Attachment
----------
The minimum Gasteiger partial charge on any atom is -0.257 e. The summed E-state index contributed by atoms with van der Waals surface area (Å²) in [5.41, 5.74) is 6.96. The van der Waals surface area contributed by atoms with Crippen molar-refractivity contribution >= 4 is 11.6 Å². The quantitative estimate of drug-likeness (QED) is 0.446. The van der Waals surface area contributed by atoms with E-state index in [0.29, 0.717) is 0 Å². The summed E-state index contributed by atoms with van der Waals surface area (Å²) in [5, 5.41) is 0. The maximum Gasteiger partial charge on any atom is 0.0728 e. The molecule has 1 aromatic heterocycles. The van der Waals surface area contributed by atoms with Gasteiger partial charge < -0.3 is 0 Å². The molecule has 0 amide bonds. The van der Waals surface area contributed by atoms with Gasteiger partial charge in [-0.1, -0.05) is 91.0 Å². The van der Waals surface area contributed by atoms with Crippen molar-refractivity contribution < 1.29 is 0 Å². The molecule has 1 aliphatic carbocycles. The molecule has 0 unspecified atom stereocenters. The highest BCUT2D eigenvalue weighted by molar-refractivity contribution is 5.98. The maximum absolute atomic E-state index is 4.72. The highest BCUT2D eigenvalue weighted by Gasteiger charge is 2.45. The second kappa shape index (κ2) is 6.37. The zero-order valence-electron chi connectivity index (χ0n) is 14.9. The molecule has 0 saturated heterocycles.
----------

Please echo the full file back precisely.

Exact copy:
The minimum Gasteiger partial charge on any atom is -0.257 e. The summed E-state index contributed by atoms with van der Waals surface area (Å²) in [5.41, 5.74) is 6.96. The van der Waals surface area contributed by atoms with Crippen molar-refractivity contribution >= 4 is 11.6 Å². The quantitative estimate of drug-likeness (QED) is 0.446. The van der Waals surface area contributed by atoms with E-state index in [0.29, 0.717) is 0 Å². The summed E-state index contributed by atoms with van der Waals surface area (Å²) in [5, 5.41) is 0. The maximum Gasteiger partial charge on any atom is 0.0728 e. The molecule has 1 aromatic heterocycles. The van der Waals surface area contributed by atoms with Gasteiger partial charge < -0.3 is 0 Å². The molecule has 0 amide bonds. The van der Waals surface area contributed by atoms with Gasteiger partial charge in [-0.1, -0.05) is 91.0 Å². The van der Waals surface area contributed by atoms with Crippen molar-refractivity contribution < 1.29 is 0 Å². The molecule has 1 aliphatic carbocycles. The molecule has 0 unspecified atom stereocenters. The highest BCUT2D eigenvalue weighted by molar-refractivity contribution is 5.98. The maximum absolute atomic E-state index is 4.72. The highest BCUT2D eigenvalue weighted by Gasteiger charge is 2.45. The second kappa shape index (κ2) is 6.37. The zero-order valence-electron chi connectivity index (χ0n) is 14.9. The molecule has 0 saturated heterocycles.